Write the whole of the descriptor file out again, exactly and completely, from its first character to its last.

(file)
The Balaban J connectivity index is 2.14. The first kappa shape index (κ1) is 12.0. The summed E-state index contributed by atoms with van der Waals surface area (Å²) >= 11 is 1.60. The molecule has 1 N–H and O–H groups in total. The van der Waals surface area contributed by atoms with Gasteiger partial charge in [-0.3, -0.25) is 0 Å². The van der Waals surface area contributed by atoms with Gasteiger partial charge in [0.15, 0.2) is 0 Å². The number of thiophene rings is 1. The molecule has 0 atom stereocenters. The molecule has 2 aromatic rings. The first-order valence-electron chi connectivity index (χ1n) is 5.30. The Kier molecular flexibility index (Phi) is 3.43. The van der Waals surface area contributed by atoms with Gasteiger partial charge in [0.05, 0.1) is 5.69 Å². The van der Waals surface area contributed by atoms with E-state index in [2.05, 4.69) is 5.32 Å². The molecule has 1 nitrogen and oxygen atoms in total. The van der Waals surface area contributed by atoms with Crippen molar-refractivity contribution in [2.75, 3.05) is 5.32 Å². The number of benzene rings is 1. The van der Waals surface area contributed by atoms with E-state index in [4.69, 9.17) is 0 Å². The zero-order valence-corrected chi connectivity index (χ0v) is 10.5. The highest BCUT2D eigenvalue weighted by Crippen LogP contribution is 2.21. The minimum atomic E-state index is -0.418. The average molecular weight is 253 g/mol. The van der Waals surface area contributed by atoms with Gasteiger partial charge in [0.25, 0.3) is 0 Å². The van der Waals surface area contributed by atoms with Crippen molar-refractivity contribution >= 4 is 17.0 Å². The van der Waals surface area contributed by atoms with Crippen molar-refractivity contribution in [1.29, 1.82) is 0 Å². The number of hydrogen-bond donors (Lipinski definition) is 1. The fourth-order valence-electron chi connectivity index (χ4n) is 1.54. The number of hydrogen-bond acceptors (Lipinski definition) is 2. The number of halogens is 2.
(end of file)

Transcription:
The Balaban J connectivity index is 2.14. The first kappa shape index (κ1) is 12.0. The summed E-state index contributed by atoms with van der Waals surface area (Å²) >= 11 is 1.60. The molecule has 1 N–H and O–H groups in total. The van der Waals surface area contributed by atoms with Gasteiger partial charge in [-0.3, -0.25) is 0 Å². The van der Waals surface area contributed by atoms with Gasteiger partial charge in [0.15, 0.2) is 0 Å². The number of thiophene rings is 1. The molecule has 0 atom stereocenters. The molecule has 2 aromatic rings. The first-order valence-electron chi connectivity index (χ1n) is 5.30. The Kier molecular flexibility index (Phi) is 3.43. The van der Waals surface area contributed by atoms with Gasteiger partial charge in [0.05, 0.1) is 5.69 Å². The van der Waals surface area contributed by atoms with E-state index in [2.05, 4.69) is 5.32 Å². The molecule has 1 nitrogen and oxygen atoms in total. The van der Waals surface area contributed by atoms with Crippen molar-refractivity contribution in [2.75, 3.05) is 5.32 Å². The number of benzene rings is 1. The van der Waals surface area contributed by atoms with E-state index in [4.69, 9.17) is 0 Å². The zero-order valence-corrected chi connectivity index (χ0v) is 10.5. The highest BCUT2D eigenvalue weighted by Crippen LogP contribution is 2.21. The minimum atomic E-state index is -0.418. The average molecular weight is 253 g/mol. The van der Waals surface area contributed by atoms with Gasteiger partial charge in [0.25, 0.3) is 0 Å². The van der Waals surface area contributed by atoms with Crippen molar-refractivity contribution >= 4 is 17.0 Å². The van der Waals surface area contributed by atoms with Crippen molar-refractivity contribution in [1.29, 1.82) is 0 Å². The number of hydrogen-bond donors (Lipinski definition) is 1. The fourth-order valence-electron chi connectivity index (χ4n) is 1.54. The number of hydrogen-bond acceptors (Lipinski definition) is 2. The number of halogens is 2.